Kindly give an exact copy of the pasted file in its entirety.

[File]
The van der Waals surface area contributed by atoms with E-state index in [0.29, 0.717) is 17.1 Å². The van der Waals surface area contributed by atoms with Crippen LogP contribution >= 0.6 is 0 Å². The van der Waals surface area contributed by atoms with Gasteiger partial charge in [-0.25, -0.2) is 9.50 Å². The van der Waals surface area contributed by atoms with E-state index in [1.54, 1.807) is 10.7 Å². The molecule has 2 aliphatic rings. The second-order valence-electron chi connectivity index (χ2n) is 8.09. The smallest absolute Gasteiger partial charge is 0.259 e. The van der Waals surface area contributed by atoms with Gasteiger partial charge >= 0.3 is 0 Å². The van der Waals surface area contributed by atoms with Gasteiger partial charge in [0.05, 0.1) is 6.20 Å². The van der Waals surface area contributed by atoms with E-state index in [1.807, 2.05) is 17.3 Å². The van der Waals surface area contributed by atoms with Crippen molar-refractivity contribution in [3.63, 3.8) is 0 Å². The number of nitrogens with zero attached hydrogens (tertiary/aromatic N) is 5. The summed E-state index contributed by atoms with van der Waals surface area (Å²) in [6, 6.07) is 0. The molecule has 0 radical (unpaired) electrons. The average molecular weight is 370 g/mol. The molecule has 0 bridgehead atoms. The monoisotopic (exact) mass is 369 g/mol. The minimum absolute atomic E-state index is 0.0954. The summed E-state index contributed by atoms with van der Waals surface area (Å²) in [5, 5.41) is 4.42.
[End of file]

The van der Waals surface area contributed by atoms with E-state index in [0.29, 0.717) is 17.1 Å². The van der Waals surface area contributed by atoms with Crippen LogP contribution >= 0.6 is 0 Å². The van der Waals surface area contributed by atoms with Gasteiger partial charge in [-0.25, -0.2) is 9.50 Å². The van der Waals surface area contributed by atoms with E-state index in [1.54, 1.807) is 10.7 Å². The molecule has 2 aliphatic rings. The second-order valence-electron chi connectivity index (χ2n) is 8.09. The smallest absolute Gasteiger partial charge is 0.259 e. The van der Waals surface area contributed by atoms with Gasteiger partial charge >= 0.3 is 0 Å². The van der Waals surface area contributed by atoms with Gasteiger partial charge in [0.05, 0.1) is 6.20 Å². The van der Waals surface area contributed by atoms with E-state index in [1.807, 2.05) is 17.3 Å². The van der Waals surface area contributed by atoms with Crippen molar-refractivity contribution in [3.63, 3.8) is 0 Å². The number of nitrogens with zero attached hydrogens (tertiary/aromatic N) is 5. The summed E-state index contributed by atoms with van der Waals surface area (Å²) in [6, 6.07) is 0. The molecule has 0 radical (unpaired) electrons. The average molecular weight is 370 g/mol. The molecule has 0 bridgehead atoms. The monoisotopic (exact) mass is 369 g/mol. The minimum absolute atomic E-state index is 0.0954. The summed E-state index contributed by atoms with van der Waals surface area (Å²) in [5, 5.41) is 4.42.